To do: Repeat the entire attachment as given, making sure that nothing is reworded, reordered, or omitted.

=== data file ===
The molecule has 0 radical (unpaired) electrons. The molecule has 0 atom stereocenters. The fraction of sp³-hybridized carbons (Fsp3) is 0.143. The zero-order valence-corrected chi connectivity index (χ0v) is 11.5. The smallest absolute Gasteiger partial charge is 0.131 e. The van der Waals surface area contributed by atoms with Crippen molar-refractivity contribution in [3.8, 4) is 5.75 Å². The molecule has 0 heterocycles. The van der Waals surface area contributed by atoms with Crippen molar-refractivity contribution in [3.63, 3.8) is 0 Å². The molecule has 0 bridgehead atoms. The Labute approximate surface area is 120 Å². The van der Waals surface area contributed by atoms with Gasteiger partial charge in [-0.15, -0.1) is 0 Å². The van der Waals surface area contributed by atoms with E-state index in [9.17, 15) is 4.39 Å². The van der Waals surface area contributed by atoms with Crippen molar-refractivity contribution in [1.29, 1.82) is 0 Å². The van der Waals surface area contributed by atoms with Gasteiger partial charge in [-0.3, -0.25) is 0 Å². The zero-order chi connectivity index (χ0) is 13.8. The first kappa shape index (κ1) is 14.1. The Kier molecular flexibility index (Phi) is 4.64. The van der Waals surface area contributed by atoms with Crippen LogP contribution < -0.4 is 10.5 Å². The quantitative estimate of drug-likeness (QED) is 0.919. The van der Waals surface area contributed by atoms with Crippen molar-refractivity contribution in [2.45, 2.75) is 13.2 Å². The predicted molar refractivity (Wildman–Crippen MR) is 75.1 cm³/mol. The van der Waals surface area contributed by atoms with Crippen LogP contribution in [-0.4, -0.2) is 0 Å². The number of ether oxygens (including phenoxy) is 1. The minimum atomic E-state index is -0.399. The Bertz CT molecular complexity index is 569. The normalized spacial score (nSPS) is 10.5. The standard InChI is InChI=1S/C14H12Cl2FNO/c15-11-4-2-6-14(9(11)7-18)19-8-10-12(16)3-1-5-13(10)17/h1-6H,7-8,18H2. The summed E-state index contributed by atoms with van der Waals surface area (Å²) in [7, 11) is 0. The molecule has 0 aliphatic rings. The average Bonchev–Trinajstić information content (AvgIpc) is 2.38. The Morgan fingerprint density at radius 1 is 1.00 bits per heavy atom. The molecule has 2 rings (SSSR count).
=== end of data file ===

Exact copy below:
The molecule has 0 radical (unpaired) electrons. The molecule has 0 atom stereocenters. The fraction of sp³-hybridized carbons (Fsp3) is 0.143. The zero-order valence-corrected chi connectivity index (χ0v) is 11.5. The smallest absolute Gasteiger partial charge is 0.131 e. The van der Waals surface area contributed by atoms with Crippen molar-refractivity contribution in [3.8, 4) is 5.75 Å². The molecule has 0 heterocycles. The van der Waals surface area contributed by atoms with Crippen molar-refractivity contribution in [3.63, 3.8) is 0 Å². The molecule has 0 bridgehead atoms. The Labute approximate surface area is 120 Å². The van der Waals surface area contributed by atoms with Gasteiger partial charge in [-0.15, -0.1) is 0 Å². The van der Waals surface area contributed by atoms with E-state index in [9.17, 15) is 4.39 Å². The van der Waals surface area contributed by atoms with Crippen molar-refractivity contribution in [1.29, 1.82) is 0 Å². The van der Waals surface area contributed by atoms with Gasteiger partial charge in [-0.3, -0.25) is 0 Å². The zero-order chi connectivity index (χ0) is 13.8. The first kappa shape index (κ1) is 14.1. The Kier molecular flexibility index (Phi) is 4.64. The van der Waals surface area contributed by atoms with Crippen LogP contribution < -0.4 is 10.5 Å². The quantitative estimate of drug-likeness (QED) is 0.919. The van der Waals surface area contributed by atoms with Crippen molar-refractivity contribution in [2.45, 2.75) is 13.2 Å². The predicted molar refractivity (Wildman–Crippen MR) is 75.1 cm³/mol. The van der Waals surface area contributed by atoms with Crippen LogP contribution in [-0.4, -0.2) is 0 Å². The number of ether oxygens (including phenoxy) is 1. The minimum atomic E-state index is -0.399. The Bertz CT molecular complexity index is 569. The normalized spacial score (nSPS) is 10.5. The standard InChI is InChI=1S/C14H12Cl2FNO/c15-11-4-2-6-14(9(11)7-18)19-8-10-12(16)3-1-5-13(10)17/h1-6H,7-8,18H2. The summed E-state index contributed by atoms with van der Waals surface area (Å²) in [7, 11) is 0. The molecule has 0 aliphatic rings. The average Bonchev–Trinajstić information content (AvgIpc) is 2.38. The Morgan fingerprint density at radius 1 is 1.00 bits per heavy atom. The molecule has 2 rings (SSSR count).